ICD-10 Diagnosis Code P37.1

Congenital toxoplasmosis

Diagnosis Code P37.1

ICD-10: P37.1
Short Description: Congenital toxoplasmosis
Long Description: Congenital toxoplasmosis
This is the 2017 version of the ICD-10-CM diagnosis code P37.1

Code Classification
  • Certain conditions originating in the perinatal period
    • Infections specific to the perinatal period (P35-P39)
      • Other congenital infectious and parasitic diseases (P37)

Information for Patients


Toxoplasmosis is a disease caused by the parasite Toxoplasma gondii. More than 60 million people in the U.S. have the parasite. Most of them don't get sick. But the parasite causes serious problems for some people. These include people with weak immune systems and babies whose mothers become infected for the first time during pregnancy. Problems can include damage to the brain, eyes, and other organs.

You can get toxoplasmosis from

  • Waste from an infected cat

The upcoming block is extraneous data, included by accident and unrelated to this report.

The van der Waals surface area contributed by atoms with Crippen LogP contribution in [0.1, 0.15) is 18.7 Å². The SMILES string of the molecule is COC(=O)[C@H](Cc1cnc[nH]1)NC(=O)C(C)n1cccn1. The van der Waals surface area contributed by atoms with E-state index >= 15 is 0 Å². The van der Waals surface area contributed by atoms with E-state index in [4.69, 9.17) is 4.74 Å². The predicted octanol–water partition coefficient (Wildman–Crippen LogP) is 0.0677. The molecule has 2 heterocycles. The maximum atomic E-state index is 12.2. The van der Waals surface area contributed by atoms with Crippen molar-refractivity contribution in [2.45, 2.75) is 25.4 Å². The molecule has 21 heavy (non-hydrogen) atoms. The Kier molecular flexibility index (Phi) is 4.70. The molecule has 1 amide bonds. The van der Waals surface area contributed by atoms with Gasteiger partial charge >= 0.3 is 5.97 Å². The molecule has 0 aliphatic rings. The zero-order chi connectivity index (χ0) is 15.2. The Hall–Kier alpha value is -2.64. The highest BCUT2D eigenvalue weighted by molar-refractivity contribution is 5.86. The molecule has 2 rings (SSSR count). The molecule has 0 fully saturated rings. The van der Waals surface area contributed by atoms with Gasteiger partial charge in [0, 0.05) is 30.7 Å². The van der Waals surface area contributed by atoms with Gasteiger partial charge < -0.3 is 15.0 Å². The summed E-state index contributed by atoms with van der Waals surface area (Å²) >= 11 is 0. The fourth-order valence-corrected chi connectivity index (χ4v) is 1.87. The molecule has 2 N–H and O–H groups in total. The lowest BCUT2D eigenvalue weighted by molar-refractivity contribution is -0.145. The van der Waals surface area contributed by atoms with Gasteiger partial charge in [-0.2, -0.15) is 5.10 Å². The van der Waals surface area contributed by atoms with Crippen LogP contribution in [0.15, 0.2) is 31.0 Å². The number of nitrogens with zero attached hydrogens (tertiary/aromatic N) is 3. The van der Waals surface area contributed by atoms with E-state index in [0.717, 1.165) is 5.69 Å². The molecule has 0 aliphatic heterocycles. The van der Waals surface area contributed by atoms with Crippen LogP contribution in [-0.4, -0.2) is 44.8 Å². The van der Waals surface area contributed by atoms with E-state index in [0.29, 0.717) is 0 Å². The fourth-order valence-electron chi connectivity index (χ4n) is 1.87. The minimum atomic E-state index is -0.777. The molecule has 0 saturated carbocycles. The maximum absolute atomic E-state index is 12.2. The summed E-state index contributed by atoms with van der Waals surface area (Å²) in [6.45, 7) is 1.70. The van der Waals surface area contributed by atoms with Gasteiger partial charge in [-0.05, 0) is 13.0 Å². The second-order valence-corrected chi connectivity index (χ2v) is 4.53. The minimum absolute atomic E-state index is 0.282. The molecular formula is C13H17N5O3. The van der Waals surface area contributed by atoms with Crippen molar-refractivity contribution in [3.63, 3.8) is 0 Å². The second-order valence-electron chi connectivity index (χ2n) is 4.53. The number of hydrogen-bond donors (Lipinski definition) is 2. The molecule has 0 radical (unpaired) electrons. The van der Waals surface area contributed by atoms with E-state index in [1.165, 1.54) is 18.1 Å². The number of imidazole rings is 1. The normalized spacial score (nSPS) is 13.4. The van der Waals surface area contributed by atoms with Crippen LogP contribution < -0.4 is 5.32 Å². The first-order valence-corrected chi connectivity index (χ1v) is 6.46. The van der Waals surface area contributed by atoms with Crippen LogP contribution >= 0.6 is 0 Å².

• Eating contaminated meat that is raw or not well cooked
  • Using utensils or cutting boards after they've had contact with contaminated raw meat
  • Drinking infected water
  • Receiving an infected organ transplant or blood transfusion

Most people with toxoplasmosis don't need treatment. There are drugs to treat it for pregnant women and people with weak immune systems.

Centers for Disease Control and Prevention

  • Congenital toxoplasmosis
  • Toxoplasma test
  • Toxoplasmosis
  • Toxoplasmosis: An Important Message for Cat Owners (Centers for Disease Control and Prevention)
  • Toxoplasmosis: An Important Message for Women (Centers for Disease Control and Prevention)

[Read More]

Uncommon Infant and Newborn Problems

It can be scary when your baby is sick, especially when it is not an everyday problem like a cold or a fever. You may not know whether the problem is serious or how to treat it. If you have concerns about your baby's health, call your health care provider right away.

Learning information about your baby's condition can help ease your worry. Do not be afraid to ask questions about your baby's care. By working together with your health care provider, you make sure that your baby gets the best care possible.

  • Crying - excessive (0-6 months)
  • Failure to thrive
  • Hemorrhagic disease of the newborn
  • Hyperglycemia - infants
  • Neonatal respiratory distress syndrome
  • Neonatal sepsis
  • Neutropenia - infants

[Read More]
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